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Publication numberUS7188665 B2
Publication typeGrant
Application numberUS 10/189,556
Publication dateMar 13, 2007
Filing dateJul 8, 2002
Priority dateNov 16, 2001
Fee statusPaid
Also published asCA2383487A1, CA2383487C, CN1217149C, CN1420337A, EP1312870A2, EP1312870A3, US20030094269, US20060168813, US20080210412
Publication number10189556, 189556, US 7188665 B2, US 7188665B2, US-B2-7188665, US7188665 B2, US7188665B2
InventorsHidemoto Arai, Kenzou Takahashi, Youichi Sugiyama
Original AssigneeMitsubishi Denki Kabushiki Kaisha
Export CitationBiBTeX, EndNote, RefMan
External Links: USPTO, USPTO Assignment, Espacenet
Heat exchanger and heat exchanger ventilator
US 7188665 B2
Abstract
A heat exchanger for realizing a high degree of humidity exchange efficiency at a low cost. The heat exchanger in which partition members respectively separated from each other by a spacing maintained by one of spacing members facilitate circulation of two different air flows, with total enthalpy heat exchange occurring between these two air flows via the partition members. The partition members comprise an air shielding sheet type material comprising a hydrophilic fiber and also including a moisture absorbent, and the air permeability (JIS P 8117) of the partition members is at least 200 seconds/100 cc.
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Claims(2)
1. A heat exchanger of the type in which partition members respectively separated from each other by a spacing maintained by one of spacing members to facilitate circulation of two different air flows, with total enthalpy heat exchange occurring between said two air flows via said partition members, wherein only one side of each of said partition members is coated with lithium chloride as a moisture absorbent and polyvinyl alcohol as a binder but with no flame retardant, wherein said spacing members are corrugated, include a flame retardant which does not contribute to moisture permeability, and adhere to the coated side of said partition members, and the air permeability (JIS 8117) of said partition members is at least 200 second/100 cc.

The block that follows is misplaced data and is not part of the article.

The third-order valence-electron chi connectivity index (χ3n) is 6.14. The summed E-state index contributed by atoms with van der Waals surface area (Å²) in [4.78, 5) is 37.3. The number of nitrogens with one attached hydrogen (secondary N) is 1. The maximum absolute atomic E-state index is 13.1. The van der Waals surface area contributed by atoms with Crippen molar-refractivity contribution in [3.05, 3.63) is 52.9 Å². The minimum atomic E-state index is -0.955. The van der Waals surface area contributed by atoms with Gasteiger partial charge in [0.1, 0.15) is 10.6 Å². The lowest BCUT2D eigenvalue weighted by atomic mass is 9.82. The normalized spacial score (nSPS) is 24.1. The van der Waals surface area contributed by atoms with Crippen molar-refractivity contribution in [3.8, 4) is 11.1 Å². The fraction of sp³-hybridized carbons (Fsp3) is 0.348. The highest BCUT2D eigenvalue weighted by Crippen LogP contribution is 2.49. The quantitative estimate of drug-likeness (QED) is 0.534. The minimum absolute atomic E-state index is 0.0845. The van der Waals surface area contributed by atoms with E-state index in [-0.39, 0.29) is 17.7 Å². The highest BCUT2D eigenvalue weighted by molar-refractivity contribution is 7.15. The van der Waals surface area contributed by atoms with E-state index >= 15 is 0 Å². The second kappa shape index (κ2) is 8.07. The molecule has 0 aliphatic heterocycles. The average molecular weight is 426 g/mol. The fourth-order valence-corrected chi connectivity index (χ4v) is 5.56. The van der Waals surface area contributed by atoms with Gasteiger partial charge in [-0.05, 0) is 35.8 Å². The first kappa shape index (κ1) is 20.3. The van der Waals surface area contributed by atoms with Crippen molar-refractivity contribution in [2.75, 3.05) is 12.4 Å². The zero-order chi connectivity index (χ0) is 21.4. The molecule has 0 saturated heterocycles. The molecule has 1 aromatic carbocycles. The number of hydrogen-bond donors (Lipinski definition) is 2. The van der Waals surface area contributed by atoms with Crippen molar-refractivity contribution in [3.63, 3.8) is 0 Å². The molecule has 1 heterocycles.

2. The heat exchange ventilation according to claim 1, wherein said flame retardant is guanidine sulfamate.
Description
BACKGROUND OF THE INVENTION

1. Field of the Invention

The present invention relates to a heat exchanger and a heat exchange ventilator with a laminated structure for performing heat exchange between fluids and used mainly in the field of air conditioning.

2. Description of the Related Art

In recent years, air conditioning devices such as heaters and coolers have developed considerably and have also become more widely used, and as the living spaces using air conditioners have expanded, there has been an associated increase in awareness of the importance of heat exchangers for air conditioning devices capable of recovering heat and humidity during the ventilation process. Conventional air conditioning heat exchangers such as those disclosed in Japanese Patent Publication No. Sho 47-19990 and Japanese Patent Publication No. Sho 51-2131 are in widespread use.

All of these conventional heat exchangers employ a basic structure in which partition plates which transfer heat and are moisture permeable are separated using spacer plates, and a plurality of the layers are then superposed with a predetermined spacing between the layers. The partition plates are square flat plates, whereas the spacer plates are corrugated plates formed in either a sawtooth wave shape or a sine wave shape which in a projection plane thereof matches the partition plates.

Furthermore, each of the spacer plates is held between the adjacent partition plates so that the formation directions of the corrugations of the spacer plates alternately cross at an angle of either 90 degrees or an angle close to 90 degrees. The fluid passages of the dual system are formed so that the first air flow and the second air flow are separated, and the fluid passages running through the respective layers each comprising the spacer plate and the partition plate are formed with alternating orthogonality.